SANTA ROSA, Calif. — A judge in Sonoma County approved more time Friday for settlement negotiations, delaying hearings in the criminal case against PG&E for the 2019 Kincade Fire.
Despite voicing concerns about the length of the delay during an active preliminary hearing, Judge Mark Urioste granted the pause requested by both sides.
Sonoma County prosecutors and PG&E’s attorneys reported “making progress” on a deal they first announced was in the works earlier this week, asking until Mar. 14.
Neither side has said whether PG&E would plead guilty to any crimes in the deal being negotiated, a fact that leaves advocates for safety and accountability concerned.
Sonoma County District Attorney Jill Ravitch filed 33 criminal charges against PG&E, including reckless arson and environmental crimes for causing smoke pollution.
No one burned to death in the 2019 Kincade Fire but there were close calls.
Prosecutors filed enhancements to felony charges that include serious injuries to firefighters.
The Kincade Fire destroyed more than 100 homes during a massive series of October windstorms in 2019, when PG&E had intentionally switched off power to millions of Californians in the name of preventing fires.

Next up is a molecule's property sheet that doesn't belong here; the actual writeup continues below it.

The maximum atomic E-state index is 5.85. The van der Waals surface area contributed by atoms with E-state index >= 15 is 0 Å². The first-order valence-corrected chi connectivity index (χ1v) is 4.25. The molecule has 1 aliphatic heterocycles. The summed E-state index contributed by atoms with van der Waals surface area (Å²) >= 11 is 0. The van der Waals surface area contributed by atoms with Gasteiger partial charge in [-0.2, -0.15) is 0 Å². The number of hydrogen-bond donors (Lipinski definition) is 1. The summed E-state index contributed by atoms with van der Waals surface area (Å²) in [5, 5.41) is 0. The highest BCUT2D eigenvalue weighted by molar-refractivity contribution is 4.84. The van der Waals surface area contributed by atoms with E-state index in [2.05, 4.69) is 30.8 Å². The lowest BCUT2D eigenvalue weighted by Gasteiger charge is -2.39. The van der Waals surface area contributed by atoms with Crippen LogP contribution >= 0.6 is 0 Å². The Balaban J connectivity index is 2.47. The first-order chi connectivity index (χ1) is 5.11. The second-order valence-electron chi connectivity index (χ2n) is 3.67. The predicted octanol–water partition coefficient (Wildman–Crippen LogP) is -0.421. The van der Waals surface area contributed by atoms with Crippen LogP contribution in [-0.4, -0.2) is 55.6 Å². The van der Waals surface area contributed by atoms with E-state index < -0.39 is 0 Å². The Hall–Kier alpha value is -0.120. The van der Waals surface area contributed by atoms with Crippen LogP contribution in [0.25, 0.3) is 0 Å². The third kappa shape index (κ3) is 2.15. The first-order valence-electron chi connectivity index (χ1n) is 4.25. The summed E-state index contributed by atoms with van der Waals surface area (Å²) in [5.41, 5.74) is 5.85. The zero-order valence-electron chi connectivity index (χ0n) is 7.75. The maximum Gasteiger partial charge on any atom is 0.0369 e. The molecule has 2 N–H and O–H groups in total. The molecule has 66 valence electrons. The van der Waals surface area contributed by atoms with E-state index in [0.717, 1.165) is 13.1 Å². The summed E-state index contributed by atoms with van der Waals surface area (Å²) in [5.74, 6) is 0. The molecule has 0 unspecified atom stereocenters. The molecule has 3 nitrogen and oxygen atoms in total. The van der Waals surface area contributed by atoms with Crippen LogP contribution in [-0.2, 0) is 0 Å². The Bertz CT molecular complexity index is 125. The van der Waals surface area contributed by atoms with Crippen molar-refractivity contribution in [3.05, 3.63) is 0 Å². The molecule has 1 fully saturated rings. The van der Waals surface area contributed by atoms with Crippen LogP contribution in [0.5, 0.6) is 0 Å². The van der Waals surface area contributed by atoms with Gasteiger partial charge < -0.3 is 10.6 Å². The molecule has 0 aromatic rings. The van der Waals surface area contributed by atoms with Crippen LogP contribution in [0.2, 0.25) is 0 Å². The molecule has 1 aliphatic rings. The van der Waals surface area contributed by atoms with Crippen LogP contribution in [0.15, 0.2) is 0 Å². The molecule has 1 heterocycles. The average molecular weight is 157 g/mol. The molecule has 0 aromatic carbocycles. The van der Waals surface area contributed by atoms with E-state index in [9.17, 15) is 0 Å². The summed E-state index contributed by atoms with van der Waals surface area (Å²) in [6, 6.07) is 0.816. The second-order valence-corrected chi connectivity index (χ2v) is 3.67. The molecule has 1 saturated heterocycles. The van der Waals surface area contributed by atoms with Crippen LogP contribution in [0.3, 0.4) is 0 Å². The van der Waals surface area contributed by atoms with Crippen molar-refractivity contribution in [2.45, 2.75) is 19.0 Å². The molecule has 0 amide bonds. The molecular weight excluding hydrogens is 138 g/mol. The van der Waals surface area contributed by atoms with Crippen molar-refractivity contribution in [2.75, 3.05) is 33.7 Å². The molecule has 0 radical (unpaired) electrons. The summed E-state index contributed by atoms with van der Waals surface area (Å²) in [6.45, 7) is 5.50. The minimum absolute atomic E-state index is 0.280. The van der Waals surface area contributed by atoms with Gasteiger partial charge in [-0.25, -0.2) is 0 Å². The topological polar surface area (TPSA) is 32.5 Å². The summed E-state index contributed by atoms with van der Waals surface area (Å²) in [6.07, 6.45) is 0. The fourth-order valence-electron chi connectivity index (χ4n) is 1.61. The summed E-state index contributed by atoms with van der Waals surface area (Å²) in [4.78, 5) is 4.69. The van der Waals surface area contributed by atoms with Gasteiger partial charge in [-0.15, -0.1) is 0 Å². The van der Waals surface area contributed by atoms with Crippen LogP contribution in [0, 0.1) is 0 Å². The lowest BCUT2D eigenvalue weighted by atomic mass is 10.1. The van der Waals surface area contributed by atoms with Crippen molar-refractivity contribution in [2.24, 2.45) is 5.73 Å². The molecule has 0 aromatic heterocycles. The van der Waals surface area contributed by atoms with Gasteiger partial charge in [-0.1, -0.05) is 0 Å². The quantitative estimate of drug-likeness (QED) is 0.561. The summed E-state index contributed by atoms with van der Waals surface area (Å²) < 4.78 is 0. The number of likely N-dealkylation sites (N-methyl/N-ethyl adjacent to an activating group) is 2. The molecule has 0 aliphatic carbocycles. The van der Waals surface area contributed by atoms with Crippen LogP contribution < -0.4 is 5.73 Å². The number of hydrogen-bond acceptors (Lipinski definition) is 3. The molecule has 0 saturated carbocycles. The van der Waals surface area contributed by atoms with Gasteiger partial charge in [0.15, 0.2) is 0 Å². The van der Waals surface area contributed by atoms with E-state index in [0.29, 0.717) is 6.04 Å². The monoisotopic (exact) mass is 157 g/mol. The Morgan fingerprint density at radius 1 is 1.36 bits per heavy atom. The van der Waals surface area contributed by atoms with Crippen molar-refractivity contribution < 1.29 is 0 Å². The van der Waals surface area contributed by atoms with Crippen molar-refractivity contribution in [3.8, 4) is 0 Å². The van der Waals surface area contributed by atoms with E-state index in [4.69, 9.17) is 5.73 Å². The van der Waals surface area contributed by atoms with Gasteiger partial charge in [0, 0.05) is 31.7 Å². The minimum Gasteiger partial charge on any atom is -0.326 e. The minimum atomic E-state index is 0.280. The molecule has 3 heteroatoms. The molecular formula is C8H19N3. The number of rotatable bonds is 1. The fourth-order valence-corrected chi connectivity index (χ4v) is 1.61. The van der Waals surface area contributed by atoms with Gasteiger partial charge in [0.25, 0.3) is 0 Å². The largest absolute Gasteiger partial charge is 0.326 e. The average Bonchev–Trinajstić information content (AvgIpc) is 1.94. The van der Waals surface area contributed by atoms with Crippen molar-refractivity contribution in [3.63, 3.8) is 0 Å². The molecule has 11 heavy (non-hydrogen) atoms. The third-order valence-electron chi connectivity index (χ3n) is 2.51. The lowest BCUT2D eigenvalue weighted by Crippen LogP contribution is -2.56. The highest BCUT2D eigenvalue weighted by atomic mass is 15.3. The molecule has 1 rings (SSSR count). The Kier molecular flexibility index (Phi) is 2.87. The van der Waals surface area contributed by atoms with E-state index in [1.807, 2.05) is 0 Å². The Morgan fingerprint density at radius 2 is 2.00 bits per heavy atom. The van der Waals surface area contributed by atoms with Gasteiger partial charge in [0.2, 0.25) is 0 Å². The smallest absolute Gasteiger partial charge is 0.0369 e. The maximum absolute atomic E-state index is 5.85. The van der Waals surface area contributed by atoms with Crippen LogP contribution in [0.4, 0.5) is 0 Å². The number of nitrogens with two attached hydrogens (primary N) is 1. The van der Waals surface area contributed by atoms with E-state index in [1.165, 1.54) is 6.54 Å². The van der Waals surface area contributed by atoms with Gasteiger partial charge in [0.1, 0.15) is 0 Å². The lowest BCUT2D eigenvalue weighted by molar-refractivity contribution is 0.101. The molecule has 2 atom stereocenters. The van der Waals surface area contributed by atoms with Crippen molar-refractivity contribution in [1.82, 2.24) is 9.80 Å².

The high-voltage transmission line that sparked the Kincade Fire was left on.
PG&E admits to sparking the fire, but denies it committed any crimes.
CIVIL OR CRIMINAL?
PG&E has attempted to pay money to avoid criminal prosecution before.
After it sparked the 2018 Camp Fire, PG&E tried to avoid criminal prosecution by offering “large” monetary settlements under civil laws instead, according to Butte County District Attorney Mike Ramsey.
WATCH (20 min): PG&E: Politics and crime | A FIRE - POWER - MONEY SPECIAL
He refused the offers, arguing that it was important to label the company’s criminal acts as the crimes they were.
“You are a killer corporation,” Ramsey said in an interview after PG&E was convicted. “Do you understand that?”
In 2020, PG&E pleaded guilty to 84 felony counts of involuntary manslaughter, the deadliest homicide ever committed by a corporation in the United States.
The company was convicted of criminal negligence, which amounts to an admission that the company acted in a way a reasonable person would know could cause injury and death.